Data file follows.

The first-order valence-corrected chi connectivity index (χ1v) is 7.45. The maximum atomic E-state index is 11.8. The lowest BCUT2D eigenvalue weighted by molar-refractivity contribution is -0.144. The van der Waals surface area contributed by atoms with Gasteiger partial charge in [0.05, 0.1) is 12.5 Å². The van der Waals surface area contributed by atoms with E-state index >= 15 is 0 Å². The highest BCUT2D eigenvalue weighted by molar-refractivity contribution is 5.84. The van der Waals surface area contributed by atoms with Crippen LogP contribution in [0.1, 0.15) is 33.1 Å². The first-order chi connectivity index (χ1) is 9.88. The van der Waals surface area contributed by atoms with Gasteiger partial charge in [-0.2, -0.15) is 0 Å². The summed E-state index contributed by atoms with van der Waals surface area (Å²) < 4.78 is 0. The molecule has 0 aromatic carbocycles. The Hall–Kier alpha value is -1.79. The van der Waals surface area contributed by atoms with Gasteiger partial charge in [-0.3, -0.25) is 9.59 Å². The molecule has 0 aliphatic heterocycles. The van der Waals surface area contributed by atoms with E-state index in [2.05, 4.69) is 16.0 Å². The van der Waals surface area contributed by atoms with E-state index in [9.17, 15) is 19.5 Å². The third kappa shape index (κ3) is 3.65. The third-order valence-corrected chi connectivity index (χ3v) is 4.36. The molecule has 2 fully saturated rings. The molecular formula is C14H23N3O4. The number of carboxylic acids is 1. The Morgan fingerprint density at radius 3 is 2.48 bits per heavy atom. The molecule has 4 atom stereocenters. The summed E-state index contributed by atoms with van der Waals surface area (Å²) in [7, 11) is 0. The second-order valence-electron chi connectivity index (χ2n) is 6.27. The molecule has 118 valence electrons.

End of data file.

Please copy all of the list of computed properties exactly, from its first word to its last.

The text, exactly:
The first-order valence-corrected chi connectivity index (χ1v) is 7.45. The maximum atomic E-state index is 11.8. The lowest BCUT2D eigenvalue weighted by molar-refractivity contribution is -0.144. The van der Waals surface area contributed by atoms with Gasteiger partial charge in [0.05, 0.1) is 12.5 Å². The van der Waals surface area contributed by atoms with E-state index >= 15 is 0 Å². The highest BCUT2D eigenvalue weighted by molar-refractivity contribution is 5.84. The van der Waals surface area contributed by atoms with Crippen LogP contribution in [0.1, 0.15) is 33.1 Å². The first-order chi connectivity index (χ1) is 9.88. The van der Waals surface area contributed by atoms with Gasteiger partial charge in [-0.2, -0.15) is 0 Å². The summed E-state index contributed by atoms with van der Waals surface area (Å²) < 4.78 is 0. The molecule has 0 aromatic carbocycles. The Hall–Kier alpha value is -1.79. The van der Waals surface area contributed by atoms with Gasteiger partial charge in [-0.3, -0.25) is 9.59 Å². The molecule has 0 aliphatic heterocycles. The van der Waals surface area contributed by atoms with E-state index in [2.05, 4.69) is 16.0 Å². The van der Waals surface area contributed by atoms with E-state index in [9.17, 15) is 19.5 Å². The third kappa shape index (κ3) is 3.65. The third-order valence-corrected chi connectivity index (χ3v) is 4.36. The molecule has 2 fully saturated rings. The molecular formula is C14H23N3O4. The number of carboxylic acids is 1. The Morgan fingerprint density at radius 3 is 2.48 bits per heavy atom. The molecule has 4 atom stereocenters. The summed E-state index contributed by atoms with van der Waals surface area (Å²) in [7, 11) is 0. The second-order valence-electron chi connectivity index (χ2n) is 6.27. The molecule has 118 valence electrons.